As used herein, the singular terms “a,” “an,” and “the” include plural referents unless the context clearly dictates otherwise. Thus, for example, reference to a grounding element can include multiple grounding elements unless the context clearly dictates otherwise.

As used herein, the term “set” refers to a collection of one or more components. Thus, for example, a set of layers can include a single layer or multiple layers. Components of a set also can be referred to as members of the set. Components of a set can be the same or different. In some instances, components of a set can share one or more common characteristics.

As used herein, the term “adjacent” refers to being near or adjoining. Adjacent components can be spaced apart from one another or can be in actual or direct contact with one another. In some instances, adjacent components can be connected to one another or can be formed integrally with one another.

As used herein, the terms “inner,” “interior,” “outer,” “exterior.” “upper,” “upwardly,” “lower,” “downwardly,” “vertical,” “lateral,” and “laterally” refer to a relative orientation of a set of components, such as in accordance with the drawings, but do not require a particular orientation of those components during manufacturing or use.

As used herein, the terms “connect,” “connected,” and “connection” refer to an operational coupling or linking. Connected components can be directly coupled to one another or can be indirectly coupled to one another, such as via another set of components.

As used herein, the terms “substantially” and “substantial” refer to a considerable degree or extent. When used in conjunction with an event or circumstance, the terms can refer to instances in which the event or circumstance occurs precisely as well as instances in which the event or circumstance occurs to a close approximation, such as accounting for typical tolerance levels of the manufacturing operations described herein.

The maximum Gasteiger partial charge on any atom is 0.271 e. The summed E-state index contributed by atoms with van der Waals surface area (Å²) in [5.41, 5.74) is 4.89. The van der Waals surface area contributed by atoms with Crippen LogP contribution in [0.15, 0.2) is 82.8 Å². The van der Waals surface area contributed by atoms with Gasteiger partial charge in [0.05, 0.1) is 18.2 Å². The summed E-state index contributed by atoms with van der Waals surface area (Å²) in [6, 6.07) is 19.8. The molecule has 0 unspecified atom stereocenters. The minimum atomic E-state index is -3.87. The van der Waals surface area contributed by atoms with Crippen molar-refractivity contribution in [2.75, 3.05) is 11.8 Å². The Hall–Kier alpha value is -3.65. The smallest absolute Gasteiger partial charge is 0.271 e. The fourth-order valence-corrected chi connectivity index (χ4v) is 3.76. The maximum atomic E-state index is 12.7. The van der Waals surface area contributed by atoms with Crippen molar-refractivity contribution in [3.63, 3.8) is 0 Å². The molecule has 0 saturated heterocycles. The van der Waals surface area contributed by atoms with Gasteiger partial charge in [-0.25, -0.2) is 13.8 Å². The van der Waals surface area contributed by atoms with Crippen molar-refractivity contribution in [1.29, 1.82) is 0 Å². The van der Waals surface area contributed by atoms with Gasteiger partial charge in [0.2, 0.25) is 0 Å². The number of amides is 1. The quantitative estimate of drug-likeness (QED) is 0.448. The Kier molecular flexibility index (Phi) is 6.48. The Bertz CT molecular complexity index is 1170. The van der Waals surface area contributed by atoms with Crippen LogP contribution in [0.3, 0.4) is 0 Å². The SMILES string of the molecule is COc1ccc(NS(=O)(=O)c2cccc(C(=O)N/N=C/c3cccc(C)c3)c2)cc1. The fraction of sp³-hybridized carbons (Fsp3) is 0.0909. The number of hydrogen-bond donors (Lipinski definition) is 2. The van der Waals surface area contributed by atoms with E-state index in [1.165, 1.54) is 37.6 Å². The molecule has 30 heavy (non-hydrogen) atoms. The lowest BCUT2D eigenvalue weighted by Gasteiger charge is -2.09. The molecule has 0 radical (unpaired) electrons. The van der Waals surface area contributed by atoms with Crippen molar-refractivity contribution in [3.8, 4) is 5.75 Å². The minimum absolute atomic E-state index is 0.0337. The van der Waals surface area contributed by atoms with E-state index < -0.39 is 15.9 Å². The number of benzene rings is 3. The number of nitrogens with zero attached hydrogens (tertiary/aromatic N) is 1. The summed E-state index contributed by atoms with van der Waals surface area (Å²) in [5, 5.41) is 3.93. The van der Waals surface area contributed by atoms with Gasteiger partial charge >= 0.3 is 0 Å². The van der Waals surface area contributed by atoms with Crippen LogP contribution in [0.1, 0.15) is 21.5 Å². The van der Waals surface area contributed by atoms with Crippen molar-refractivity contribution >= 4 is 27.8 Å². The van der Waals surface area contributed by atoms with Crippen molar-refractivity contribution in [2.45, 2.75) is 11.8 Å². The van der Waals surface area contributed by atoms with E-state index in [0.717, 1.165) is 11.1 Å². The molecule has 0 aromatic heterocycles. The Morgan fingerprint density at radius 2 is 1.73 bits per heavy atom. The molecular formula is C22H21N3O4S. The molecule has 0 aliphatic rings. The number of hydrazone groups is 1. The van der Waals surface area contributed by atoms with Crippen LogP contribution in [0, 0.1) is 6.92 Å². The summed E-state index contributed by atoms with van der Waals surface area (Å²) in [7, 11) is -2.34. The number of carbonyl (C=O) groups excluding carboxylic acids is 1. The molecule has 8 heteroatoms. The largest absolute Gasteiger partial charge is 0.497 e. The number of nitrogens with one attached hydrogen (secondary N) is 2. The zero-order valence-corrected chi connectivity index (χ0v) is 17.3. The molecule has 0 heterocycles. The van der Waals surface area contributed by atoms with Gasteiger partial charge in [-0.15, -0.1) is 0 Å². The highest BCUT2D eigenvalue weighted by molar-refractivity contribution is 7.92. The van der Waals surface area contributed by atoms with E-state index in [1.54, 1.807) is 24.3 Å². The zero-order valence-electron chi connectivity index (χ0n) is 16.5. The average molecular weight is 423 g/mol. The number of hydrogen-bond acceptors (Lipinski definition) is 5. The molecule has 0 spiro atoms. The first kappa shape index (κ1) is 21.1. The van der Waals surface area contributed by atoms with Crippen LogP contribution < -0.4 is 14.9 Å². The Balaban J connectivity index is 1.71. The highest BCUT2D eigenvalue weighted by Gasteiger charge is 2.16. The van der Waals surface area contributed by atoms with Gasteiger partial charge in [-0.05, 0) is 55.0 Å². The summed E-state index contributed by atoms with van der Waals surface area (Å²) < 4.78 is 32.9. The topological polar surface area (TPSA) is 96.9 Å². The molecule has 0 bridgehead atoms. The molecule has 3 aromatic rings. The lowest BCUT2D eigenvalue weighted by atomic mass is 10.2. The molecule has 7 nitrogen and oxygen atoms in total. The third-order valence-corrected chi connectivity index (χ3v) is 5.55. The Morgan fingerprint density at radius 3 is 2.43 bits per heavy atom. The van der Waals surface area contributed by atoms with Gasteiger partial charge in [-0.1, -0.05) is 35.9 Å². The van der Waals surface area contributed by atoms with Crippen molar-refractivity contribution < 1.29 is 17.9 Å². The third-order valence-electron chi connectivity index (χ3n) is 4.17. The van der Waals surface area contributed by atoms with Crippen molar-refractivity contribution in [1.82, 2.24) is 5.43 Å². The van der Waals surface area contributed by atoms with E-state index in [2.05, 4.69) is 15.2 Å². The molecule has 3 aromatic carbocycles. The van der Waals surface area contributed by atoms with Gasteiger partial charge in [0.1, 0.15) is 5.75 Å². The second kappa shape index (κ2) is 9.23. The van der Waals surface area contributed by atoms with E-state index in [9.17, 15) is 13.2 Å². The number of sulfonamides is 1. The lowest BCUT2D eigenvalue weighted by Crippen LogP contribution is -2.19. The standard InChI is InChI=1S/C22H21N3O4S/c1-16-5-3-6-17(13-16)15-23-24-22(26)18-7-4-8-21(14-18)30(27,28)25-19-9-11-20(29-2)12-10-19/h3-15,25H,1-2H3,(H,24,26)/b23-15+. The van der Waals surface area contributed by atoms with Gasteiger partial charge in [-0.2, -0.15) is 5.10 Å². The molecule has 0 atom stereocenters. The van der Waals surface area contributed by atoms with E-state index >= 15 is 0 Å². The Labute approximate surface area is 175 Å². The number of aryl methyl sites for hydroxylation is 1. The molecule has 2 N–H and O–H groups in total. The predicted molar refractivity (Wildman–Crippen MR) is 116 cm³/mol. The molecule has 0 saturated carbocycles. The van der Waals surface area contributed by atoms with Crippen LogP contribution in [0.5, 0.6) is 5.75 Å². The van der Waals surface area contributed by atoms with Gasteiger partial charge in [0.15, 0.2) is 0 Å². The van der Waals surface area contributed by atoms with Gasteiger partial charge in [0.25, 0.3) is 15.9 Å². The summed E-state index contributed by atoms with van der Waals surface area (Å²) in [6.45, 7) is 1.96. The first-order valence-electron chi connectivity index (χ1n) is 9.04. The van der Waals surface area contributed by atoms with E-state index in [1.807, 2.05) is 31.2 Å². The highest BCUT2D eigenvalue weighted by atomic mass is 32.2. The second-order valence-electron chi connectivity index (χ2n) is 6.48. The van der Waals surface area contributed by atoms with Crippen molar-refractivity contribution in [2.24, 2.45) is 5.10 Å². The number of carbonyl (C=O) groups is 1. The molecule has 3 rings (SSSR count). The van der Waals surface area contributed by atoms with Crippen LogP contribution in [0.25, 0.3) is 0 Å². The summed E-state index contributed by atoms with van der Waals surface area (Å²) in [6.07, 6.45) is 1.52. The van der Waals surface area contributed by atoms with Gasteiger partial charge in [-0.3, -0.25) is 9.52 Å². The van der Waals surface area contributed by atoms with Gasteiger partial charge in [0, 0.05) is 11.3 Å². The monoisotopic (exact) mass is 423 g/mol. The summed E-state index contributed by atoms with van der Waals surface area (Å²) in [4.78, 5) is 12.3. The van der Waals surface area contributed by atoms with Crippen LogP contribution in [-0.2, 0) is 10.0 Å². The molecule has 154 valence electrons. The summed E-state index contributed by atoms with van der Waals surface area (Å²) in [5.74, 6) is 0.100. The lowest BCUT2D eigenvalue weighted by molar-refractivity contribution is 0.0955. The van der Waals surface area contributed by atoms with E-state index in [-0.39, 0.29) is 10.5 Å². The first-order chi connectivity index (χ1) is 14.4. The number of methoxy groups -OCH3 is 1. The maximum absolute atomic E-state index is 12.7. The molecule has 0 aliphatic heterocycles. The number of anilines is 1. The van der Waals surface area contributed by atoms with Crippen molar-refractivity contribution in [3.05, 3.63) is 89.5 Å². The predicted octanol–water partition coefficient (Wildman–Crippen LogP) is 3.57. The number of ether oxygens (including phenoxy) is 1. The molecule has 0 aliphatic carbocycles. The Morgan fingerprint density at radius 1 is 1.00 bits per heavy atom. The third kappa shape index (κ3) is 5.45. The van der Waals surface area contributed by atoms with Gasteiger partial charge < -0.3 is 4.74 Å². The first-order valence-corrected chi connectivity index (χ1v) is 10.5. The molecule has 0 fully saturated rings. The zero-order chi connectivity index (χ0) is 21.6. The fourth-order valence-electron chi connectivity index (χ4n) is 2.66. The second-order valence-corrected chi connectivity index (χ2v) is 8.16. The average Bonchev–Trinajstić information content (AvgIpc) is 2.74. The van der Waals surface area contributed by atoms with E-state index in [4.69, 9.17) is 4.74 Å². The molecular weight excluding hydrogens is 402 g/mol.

As used herein, the terms “electrically conductive” and “electrical conductivity” refer to an ability to transport an electric current. Electrically conductive materials typically correspond to those materials that exhibit little or no opposition to flow of an electric current. One measure of electrical conductivity is in terms of Siemens per meter (“S·m−1”). Typically, an electrically conductive material is one having a conductivity greater than about 104 S·m−1, such as at least about 105 S·m−1 or at least about 106 S·m−1. Electrical conductivity of a material can sometimes vary with temperature. Unless otherwise specified, electrical conductivity of a material is defined at room temperature.

Attention first turns to FIG. 1 and FIG. 2, which illustrate a semiconductor device package 100 implemented in accordance with an embodiment of the invention. In particular, FIG. 1 illustrates a perspective view of the package 100, while FIG. 2 illustrates a cross-sectional view of the package 100, taken along line A-A of FIG. 1.

In the illustrated embodiment, the package 100 includes a ledge 140, which is disposed adjacent to a periphery of the package 100 and extends outwardly from sides of the package 100. In particular, the ledge 140 extends around substantially the entire periphery of the package 100, although it is contemplated that the extent of the ledge 140 around the package 100 can vary for other implementations. As illustrated in FIG. 1 and FIG. 2, the ledge 140 is disposed adjacent to a bottom of the package 100, and, in conjunction with the sides of the package 100, defines an “L”-shaped lateral profile that extends around substantially the entire periphery of the package 100. It is contemplated that the lateral profile of the package 100, in general, can be any of a number of shapes, which can be implemented by varying shapes of the ledge 140 and the sides of the package 100 or by varying the positioning of the ledge 140 with respect to the sides of the package 100. It is also contemplated that the lateral profile of the package 100 can be curved, inclined, or roughly textured. For certain implementations, a lateral extent D) of the ledge 140 can be in the range of about 50 micrometer (“μm”) to about 500 μm, such as from about 50 μm to about 400 μm or from about 100 μm to about 300 μm.